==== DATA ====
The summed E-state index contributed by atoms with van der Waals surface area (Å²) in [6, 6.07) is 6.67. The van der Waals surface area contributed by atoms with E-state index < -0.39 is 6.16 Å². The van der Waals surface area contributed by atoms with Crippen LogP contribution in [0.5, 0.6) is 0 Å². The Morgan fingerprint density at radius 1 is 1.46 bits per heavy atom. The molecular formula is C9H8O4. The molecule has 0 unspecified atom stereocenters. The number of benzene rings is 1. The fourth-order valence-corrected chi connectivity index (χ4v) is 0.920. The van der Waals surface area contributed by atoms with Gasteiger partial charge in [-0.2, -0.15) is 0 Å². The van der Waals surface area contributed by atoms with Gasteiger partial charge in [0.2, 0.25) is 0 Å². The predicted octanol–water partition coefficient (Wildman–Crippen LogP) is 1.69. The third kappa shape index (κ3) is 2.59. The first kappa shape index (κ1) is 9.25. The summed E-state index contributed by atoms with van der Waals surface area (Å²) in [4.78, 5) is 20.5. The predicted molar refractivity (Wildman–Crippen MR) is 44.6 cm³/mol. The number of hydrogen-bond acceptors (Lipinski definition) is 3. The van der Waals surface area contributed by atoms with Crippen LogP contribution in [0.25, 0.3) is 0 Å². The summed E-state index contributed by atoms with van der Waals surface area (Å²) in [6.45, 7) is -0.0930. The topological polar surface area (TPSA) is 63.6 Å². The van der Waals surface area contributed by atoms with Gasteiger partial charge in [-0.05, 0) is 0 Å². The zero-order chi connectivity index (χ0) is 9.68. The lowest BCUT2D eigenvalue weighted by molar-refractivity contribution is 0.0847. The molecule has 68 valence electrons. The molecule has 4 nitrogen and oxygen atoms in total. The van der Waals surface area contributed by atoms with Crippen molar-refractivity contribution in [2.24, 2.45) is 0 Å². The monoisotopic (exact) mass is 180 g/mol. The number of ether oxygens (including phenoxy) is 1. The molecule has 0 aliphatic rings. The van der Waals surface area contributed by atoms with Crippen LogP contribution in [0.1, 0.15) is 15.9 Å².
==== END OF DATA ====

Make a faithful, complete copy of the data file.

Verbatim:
The summed E-state index contributed by atoms with van der Waals surface area (Å²) in [6, 6.07) is 6.67. The van der Waals surface area contributed by atoms with E-state index < -0.39 is 6.16 Å². The van der Waals surface area contributed by atoms with Crippen LogP contribution in [0.5, 0.6) is 0 Å². The Morgan fingerprint density at radius 1 is 1.46 bits per heavy atom. The molecular formula is C9H8O4. The molecule has 0 unspecified atom stereocenters. The number of benzene rings is 1. The fourth-order valence-corrected chi connectivity index (χ4v) is 0.920. The van der Waals surface area contributed by atoms with Gasteiger partial charge in [-0.2, -0.15) is 0 Å². The van der Waals surface area contributed by atoms with Gasteiger partial charge in [0.2, 0.25) is 0 Å². The predicted octanol–water partition coefficient (Wildman–Crippen LogP) is 1.69. The third kappa shape index (κ3) is 2.59. The first kappa shape index (κ1) is 9.25. The summed E-state index contributed by atoms with van der Waals surface area (Å²) in [4.78, 5) is 20.5. The predicted molar refractivity (Wildman–Crippen MR) is 44.6 cm³/mol. The number of hydrogen-bond acceptors (Lipinski definition) is 3. The van der Waals surface area contributed by atoms with Crippen LogP contribution in [0.25, 0.3) is 0 Å². The summed E-state index contributed by atoms with van der Waals surface area (Å²) in [6.45, 7) is -0.0930. The topological polar surface area (TPSA) is 63.6 Å². The van der Waals surface area contributed by atoms with Gasteiger partial charge in [-0.05, 0) is 0 Å². The zero-order chi connectivity index (χ0) is 9.68. The lowest BCUT2D eigenvalue weighted by molar-refractivity contribution is 0.0847. The molecule has 68 valence electrons. The molecule has 4 nitrogen and oxygen atoms in total. The van der Waals surface area contributed by atoms with Crippen molar-refractivity contribution in [2.24, 2.45) is 0 Å². The monoisotopic (exact) mass is 180 g/mol. The number of ether oxygens (including phenoxy) is 1. The molecule has 0 aliphatic rings. The van der Waals surface area contributed by atoms with Crippen LogP contribution in [0.1, 0.15) is 15.9 Å².